Director: Elliot Silverstein
Writer: Rod Serling
Cast: Joseph Schildkraut, Noah Keen, Alma Platt, Ted Marcuse, Edson Stroll, Terrence deMarney, Billy Vincent, Mary McMahon, and David Armstrong
Composer: None (Stock Music)
Air Date: 4/20/1962
Production Code: 4831
While shopping for replacement bodies at the New Life Corporation, John and Marie Holt (Joseph Schildkraut and Alma Platt)—an elderly married couple—produce only enough funds for one transference procedure. In frequent pain as a result of his health problems, John decides to purchase a young body for himself alone—with an unexpected outcome.
“The Trade-Ins” is an emotionally stirring episode of The Twilight Zone. Especially heartwarming are John’s interactions with his wife Marie and a compassionate gambler named Faraday (Ted Marcuse), which offer rare glimpses into the good side of humanity.
Despite operating on a fantastic premise, this episode maintains an air of realism due to the poignant chemistry of Joseph Schildkraut—known to fans of The Twilight Zone for appearing in “Deaths-Head Revisited”—and Alma Platt, whom Rod Serling enthusiasts may recognize from a minor role in Night Gallery’s “Since Aunt Ada Came to Stay.” Worth noting in particular are the genuine loyalty, friendship, and compassion that both main characters appear to share with each other, allowing viewers to understand the “all or nothing” mentality that John and Marie adopt regarding the trade-in procedure.
This offering never explores the science fiction aspects of a personality transference operation, providing no explanation for how an artificial body could retain the uniqueness of a human being.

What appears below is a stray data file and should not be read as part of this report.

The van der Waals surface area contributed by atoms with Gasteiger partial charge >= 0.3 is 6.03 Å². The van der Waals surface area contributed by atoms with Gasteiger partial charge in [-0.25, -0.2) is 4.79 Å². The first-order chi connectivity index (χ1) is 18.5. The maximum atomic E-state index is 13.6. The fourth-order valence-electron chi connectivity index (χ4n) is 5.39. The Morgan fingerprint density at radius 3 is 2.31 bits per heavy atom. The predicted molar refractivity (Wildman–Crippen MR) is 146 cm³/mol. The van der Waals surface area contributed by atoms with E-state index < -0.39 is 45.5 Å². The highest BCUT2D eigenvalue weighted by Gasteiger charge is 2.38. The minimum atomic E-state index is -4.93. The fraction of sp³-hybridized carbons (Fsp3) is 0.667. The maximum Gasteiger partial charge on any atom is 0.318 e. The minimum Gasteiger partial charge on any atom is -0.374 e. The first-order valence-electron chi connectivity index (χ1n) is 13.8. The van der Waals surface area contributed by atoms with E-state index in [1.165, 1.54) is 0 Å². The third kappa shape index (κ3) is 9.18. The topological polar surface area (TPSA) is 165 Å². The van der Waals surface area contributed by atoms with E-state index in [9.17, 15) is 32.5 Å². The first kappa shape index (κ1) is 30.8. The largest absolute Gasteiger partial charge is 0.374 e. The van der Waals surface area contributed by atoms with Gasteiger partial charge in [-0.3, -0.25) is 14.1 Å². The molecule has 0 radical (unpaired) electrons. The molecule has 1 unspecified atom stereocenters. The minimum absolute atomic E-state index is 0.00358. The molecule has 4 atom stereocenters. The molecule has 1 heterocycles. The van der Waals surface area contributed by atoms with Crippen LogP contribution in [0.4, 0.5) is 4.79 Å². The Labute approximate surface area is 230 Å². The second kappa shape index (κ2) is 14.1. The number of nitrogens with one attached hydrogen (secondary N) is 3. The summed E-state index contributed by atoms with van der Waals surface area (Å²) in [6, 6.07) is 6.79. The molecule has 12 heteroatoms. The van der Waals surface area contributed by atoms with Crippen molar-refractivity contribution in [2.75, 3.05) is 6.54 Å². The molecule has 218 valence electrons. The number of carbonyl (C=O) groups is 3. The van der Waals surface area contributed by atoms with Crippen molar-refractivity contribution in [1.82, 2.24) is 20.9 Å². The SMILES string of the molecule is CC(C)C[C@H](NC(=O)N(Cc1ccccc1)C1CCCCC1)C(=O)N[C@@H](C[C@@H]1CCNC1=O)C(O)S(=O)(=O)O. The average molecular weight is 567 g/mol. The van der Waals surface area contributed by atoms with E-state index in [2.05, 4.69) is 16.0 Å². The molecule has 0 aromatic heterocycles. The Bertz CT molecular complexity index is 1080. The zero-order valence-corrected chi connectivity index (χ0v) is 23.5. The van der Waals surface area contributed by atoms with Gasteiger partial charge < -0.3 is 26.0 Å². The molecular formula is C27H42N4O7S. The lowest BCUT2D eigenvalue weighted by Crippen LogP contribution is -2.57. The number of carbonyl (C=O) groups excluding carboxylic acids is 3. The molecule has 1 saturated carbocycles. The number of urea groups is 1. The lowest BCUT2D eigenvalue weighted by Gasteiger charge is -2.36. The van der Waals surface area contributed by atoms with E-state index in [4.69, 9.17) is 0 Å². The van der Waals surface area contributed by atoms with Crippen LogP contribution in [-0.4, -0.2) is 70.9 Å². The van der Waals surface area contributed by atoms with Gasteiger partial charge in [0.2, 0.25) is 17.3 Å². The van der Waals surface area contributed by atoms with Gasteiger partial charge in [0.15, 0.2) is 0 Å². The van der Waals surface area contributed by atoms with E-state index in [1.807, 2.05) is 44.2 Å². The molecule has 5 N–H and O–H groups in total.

In spite of his noble decision to live out his remaining years with Marie at his side, John fails to consider an obvious compromise: upon receiving his new body, John could work for a period of several years, thereby eventually affording a second operation for Marie—the younger and healthier of the two.
“The Trade-Ins” should be commended for its thought-provoking dilemma. Specifically, this episode requires the viewer to consider what purpose, if any, immortality would serve if only one person in a family, relationship, or social group could experience it, potentially trading several years of companionship for an eternity of loneliness in doing so.
Combining bittersweet drama with a sci-fi twist, “The Trade-Ins” will appeal to those of a sensitive nature. This episode may, however, evoke criticism for its illogical story elements, which hamper the credibility of an already far-fetched narrative.
Overall Quality: 8/10
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